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If $\rho_{12} < 1$ or $\sigma_1 \not= \sigma_2$ then $\sigma_v^2$ representing the variance of the portfolio with weights $(w_1, w_2) = (s, 1-s)$ as a function of $s$ attains its minimum value at: $$ s_0 = \frac{\sigma_2^2 - \sigma_1\sigma_2\rho_{12}}{\sigma_1^2+\sigma_2^2-2\sigma_1\sigma_2\rho_{12}} $$ Under which conditions on $\sigma_1$, $\sigma_2$, and $\rho_{12}$ does the minimum variance portfolio involve no short selling?

$\rho$ is correlation coefficient and $\sigma$ is standard deviation. Squared is variance. I'm not sure what this question means.

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    $\begingroup$ They are asking under what conditions can we guarantee that $w_1>=0$ and $w_2>=0$. A negative weight is equivalent to "short selling". $\endgroup$ – noob2 Feb 24 '16 at 18:05
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There are two conditions: $W_1=s_0$ has to be non-negative, which means $\sigma_2^2 - \sigma_1\sigma_2\rho \ge 0$, which simplifies to $\sigma_2 \ge \sigma_1 \rho$. (I assumed $\sigma_2 \ne 0$).

The second condition is that $W_2=1-s_0$ also has to be non-negative, i.e. $s_0 \le 1$. So $\sigma_2^2 - \sigma_1\sigma_2\rho \le \sigma_1^2+\sigma_2^2-2\sigma_1\sigma_2\rho$. Which reduces to $\sigma_1 \ge \sigma_2 \rho$. (Again assuming $\sigma_1 \ne 0$).

The two conditions are nicely symmetric, and can be combined into the following statement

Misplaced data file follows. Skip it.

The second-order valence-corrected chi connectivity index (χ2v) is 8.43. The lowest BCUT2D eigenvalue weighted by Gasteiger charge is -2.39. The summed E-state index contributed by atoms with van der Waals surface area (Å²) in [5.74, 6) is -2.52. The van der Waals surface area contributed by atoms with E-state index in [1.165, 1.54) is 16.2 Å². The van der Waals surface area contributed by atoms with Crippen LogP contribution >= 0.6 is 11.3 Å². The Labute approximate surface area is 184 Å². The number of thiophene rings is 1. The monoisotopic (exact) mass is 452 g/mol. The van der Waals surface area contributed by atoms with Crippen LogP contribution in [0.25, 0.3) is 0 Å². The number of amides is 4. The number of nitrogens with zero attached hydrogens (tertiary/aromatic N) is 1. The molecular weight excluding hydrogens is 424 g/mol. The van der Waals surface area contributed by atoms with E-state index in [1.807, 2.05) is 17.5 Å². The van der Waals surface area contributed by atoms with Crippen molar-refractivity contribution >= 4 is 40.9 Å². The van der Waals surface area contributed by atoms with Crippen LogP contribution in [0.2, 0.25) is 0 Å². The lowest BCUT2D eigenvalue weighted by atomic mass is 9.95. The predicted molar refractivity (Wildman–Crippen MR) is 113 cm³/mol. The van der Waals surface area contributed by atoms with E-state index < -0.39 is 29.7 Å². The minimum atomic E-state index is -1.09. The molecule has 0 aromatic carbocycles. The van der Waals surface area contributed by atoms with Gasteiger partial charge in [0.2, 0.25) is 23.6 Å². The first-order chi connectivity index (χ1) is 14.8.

$ \rho\le \frac{\sigma_2}{\sigma_1}, \rho\le \frac{\sigma_1}{\sigma_2} $

(Only one of these two conditions, the one with the lower ratio, will be binding. We could say $\rho \le \frac{\sigma_{small}}{\sigma_{big}}$ once we know which vol is bigger and which is smaller).

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  • $\begingroup$ How do you think this generalizes to the case of n assets? $\endgroup$ – Alex C Feb 26 '17 at 22:19
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when the numerator is positive, then you get rho.

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  • $\begingroup$ What do you mean? What is getting $\rho$? $\endgroup$ – Bob Jansen Feb 26 '17 at 21:49
  • $\begingroup$ You get a condition that $\rho$ must satisfy. $\endgroup$ – Alex C Feb 26 '17 at 22:00

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